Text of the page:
1. Preparation of Below Poverty Line list
  2. Approval in Gram Sabha
  3. Appeal to Block Development Officer and Collector.
  4. Display of Final List

The Government of India then decided that the Below Poverty Line list for 2002 could be finalised as per original guidelines. The Director of Rural Development and Panchayat Raj stated that in the Below Poverty Line survey done in 1991 out of 8,433,000 Rural families 3,446,000 families were identified as Below Poverty Line families. In the Below Poverty Line survey done in the year 1999 out of 9,388,000 rural families 2,737,000 families were identified as Below Poverty Line families. He has stated that if the cut off mark is fixed as 16 the total number of families would be 2,548,000 families against the total families of 8,665,000 which is lesser than the number of families indicated by Government of India viz. 2,677,000 families. If the cut off mark is fixed as 17 marks, then the total the number of Below Poverty line families would be 3,051,000. This is marginally above the number of families indicated by Government of India. i.e. 2,677,000 families. He has therefore recommended that the cut off marks to arrive at the number of Below Poverty Line families may be fixed at 17 so that no Below Poverty Line family gets left out of the list and requested orders of Government in this regard. The Government after detailed examination has decided to accept the proposal of the Director of Rural Development and Panchayat Raj and accordingly order to fix the cut off mark as 17 for identification of a family as Below Poverty Line family.8. The Director of Rural Development and Panchayat Raj is requested to take necessary further action for finalisation of Below Poverty Line List for rural areas of this state as per the procedure laid down by Government of India.[4]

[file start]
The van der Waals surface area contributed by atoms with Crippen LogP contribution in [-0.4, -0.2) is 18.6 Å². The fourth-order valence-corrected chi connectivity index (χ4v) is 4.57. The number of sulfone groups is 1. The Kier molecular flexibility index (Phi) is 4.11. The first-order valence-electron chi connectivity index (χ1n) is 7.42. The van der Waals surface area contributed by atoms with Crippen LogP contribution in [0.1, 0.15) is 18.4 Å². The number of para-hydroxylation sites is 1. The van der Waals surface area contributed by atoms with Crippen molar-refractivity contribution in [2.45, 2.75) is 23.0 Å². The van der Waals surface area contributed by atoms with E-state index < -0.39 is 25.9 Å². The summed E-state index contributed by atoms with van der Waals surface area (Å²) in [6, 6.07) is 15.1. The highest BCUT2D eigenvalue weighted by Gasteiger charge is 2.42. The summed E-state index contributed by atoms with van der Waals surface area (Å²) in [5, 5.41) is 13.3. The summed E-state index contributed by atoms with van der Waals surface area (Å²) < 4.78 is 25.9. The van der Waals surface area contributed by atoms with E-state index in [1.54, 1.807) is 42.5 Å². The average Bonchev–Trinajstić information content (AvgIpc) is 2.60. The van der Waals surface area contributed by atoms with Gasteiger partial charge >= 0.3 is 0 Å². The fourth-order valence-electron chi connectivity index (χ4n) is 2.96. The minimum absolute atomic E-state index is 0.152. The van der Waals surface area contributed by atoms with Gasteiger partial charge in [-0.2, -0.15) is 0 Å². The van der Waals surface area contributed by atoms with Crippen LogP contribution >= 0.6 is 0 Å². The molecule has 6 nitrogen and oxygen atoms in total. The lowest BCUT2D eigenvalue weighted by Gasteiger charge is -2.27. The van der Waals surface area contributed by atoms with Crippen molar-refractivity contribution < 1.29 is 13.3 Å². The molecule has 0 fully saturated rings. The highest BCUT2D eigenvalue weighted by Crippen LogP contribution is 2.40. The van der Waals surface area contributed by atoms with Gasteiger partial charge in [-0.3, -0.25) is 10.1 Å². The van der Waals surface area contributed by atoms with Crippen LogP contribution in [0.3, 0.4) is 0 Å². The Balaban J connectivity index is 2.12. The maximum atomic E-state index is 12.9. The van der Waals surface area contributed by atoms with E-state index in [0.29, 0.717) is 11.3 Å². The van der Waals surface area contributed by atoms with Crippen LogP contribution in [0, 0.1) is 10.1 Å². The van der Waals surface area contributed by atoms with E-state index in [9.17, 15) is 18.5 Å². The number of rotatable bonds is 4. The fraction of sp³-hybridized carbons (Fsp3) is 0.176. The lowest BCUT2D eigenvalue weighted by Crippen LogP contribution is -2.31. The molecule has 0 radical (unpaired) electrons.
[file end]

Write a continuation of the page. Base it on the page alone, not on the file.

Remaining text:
BPL Beneficiaries[edit]

Certain groups, specifically those under Scheduled Castes (SC) and Scheduled Tribes (ST), suffer from exclusion in the poverty debates. While the National Sample Survey (NSS) data showed a decline in overall poverty from 36% in 1993-94 to 28% in 2004-05, the numbers told a different story for areas with tribal populations. The 2004-05 NSS also showed that “the average consumption of Adivasis (ST) was a mere 70% of the average, and that of Dalits (SC) less than 80% of the average.” This census also showed that STs and SCs make up a large proportion of India’s poor. The government’s programmes for the these groups tend to be executed not as strongly and also tend to progress very slowly. STs and SCs also suffer from displacement, caste-based violence and discrimination in education and employment. States hold the power to make special arrangements for these groups through “reserved seats” in educational institutions and special grants and scholarships. In addition, certain “income generation programs” along with financial organizations that provide coaching in “entrepreneurial skills” do exist for these groups.[7] A certain number of government jobs are set aside for these minority groups as well. A study found that in an area where member of SC/ST groups are assigned roles of leadership, more funds are allocated towards welfare programs. In other words, political representation of the poor makes a huge impact on allocation of resources.[8]